The Cruising Life: Women’s Perspectives. Part 18: Dealing with Loneliness

One of the big changes that comes with the cruising lifestyle (for most of us) is that our social life changes. There is often changes in locations that make it more of a challenge to make friends and also helps to challenge and stretch us out of our comfort zones. I was surprised when I realized how lonely I was feeling during the first months aboard. I really hadn’t expected to deal with that much, since I rarely went “out” and socialized at home anyway.

At any rate, onto this weeks question. If you have any good suggestions for dealing with loneliness, please leave a comment!

Do You Struggle with Loneliness Onboard? How do you deal with it?

Liza @SVInspiration  I don’t struggle with loneliness. I fact, I find that I have *more* communication with my friends now – even if it is through email, iMessage, FaceTime, etc. I now have the TIME to write letters to people. I’m actually in touch with numerous friends that I had lost touch with over the years! And when we return “home” in the summer months, I now visit and spent time with people that I hadn’t seen since highschool! It’s one of the advantages to being “retired” at such an early age. I have the time and they have the busy lives, so I feel that it’s my responsibility, as a good friend, to be the one who reaches out.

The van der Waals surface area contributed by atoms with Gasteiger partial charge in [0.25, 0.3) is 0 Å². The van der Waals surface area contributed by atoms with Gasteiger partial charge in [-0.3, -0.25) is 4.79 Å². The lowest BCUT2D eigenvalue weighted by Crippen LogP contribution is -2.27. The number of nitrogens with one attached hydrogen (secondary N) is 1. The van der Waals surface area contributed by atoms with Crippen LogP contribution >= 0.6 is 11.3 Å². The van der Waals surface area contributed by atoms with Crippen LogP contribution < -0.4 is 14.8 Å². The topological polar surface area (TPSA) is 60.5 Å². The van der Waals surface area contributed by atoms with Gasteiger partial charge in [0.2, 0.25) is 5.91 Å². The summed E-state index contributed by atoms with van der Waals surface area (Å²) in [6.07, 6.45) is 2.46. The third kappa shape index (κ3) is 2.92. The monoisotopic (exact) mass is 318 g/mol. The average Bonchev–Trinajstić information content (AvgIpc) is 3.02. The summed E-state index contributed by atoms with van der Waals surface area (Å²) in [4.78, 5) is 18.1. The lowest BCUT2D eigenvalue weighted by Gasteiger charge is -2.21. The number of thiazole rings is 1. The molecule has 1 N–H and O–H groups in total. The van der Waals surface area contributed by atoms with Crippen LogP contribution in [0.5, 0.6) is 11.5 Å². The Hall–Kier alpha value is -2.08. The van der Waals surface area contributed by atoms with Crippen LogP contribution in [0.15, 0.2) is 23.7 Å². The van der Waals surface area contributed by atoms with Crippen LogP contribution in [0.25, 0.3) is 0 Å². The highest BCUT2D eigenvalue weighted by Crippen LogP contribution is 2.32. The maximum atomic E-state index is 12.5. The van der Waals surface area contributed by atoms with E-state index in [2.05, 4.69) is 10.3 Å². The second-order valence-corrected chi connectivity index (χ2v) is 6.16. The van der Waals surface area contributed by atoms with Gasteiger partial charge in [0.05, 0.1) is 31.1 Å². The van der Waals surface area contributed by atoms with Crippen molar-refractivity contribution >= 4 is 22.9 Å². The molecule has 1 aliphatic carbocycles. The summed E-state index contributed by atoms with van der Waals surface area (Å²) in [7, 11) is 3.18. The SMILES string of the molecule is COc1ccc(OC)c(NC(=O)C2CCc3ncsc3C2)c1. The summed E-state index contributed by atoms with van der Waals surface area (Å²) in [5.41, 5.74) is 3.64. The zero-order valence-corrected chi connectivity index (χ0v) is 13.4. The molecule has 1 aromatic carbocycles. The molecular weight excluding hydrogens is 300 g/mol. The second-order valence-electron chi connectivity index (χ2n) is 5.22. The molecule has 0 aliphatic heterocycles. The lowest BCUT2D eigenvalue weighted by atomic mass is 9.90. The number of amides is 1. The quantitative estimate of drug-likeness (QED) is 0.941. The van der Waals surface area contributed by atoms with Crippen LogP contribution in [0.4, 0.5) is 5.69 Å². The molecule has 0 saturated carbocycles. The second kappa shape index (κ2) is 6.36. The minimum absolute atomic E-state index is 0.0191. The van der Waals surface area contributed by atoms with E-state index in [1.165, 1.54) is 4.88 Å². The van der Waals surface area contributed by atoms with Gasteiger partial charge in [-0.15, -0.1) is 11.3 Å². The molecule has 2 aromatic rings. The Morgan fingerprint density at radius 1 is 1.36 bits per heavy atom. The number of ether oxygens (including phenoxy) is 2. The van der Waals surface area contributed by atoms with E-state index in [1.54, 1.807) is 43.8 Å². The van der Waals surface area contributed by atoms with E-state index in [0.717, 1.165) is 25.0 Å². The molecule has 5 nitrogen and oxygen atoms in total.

Anonymous: Isolation is what you make up in your own head… can be isolated in a crowded room or the wrong relationship. My suggestion is to make sure you have regular internet connection to connect with family members and friends back home, create a routine for yourself doing daily activities you love, make a positive move to talk to other cruisers and people at any given time. Look at where you are and enjoy!!


Barb @HartsatSea I no longer feel isolated, but did in the Bahamas during our first few months at sea. At that time, the pactor modem wasn’t out of the box and we had no way to check in back home while in the Berry Islands and in part of the Exhumas. I remember sobbing in a phone booth in Stanley Cay, talking to my forever friend and to my sister. I think EW thought the cruise may end right there, but I truly love the life and wanted to keep going. We missed births, marriages, and funerals. I have no problem with quiet anchorages, being the only English speakers within miles, and having EW as my only playmate for a couple of weeks at a time. After that, I need to find some people. So the most difficult part for me has been missing folks back home. Still, it’s not something I dwell on or can change, and it’s not enough to make me stop cruising.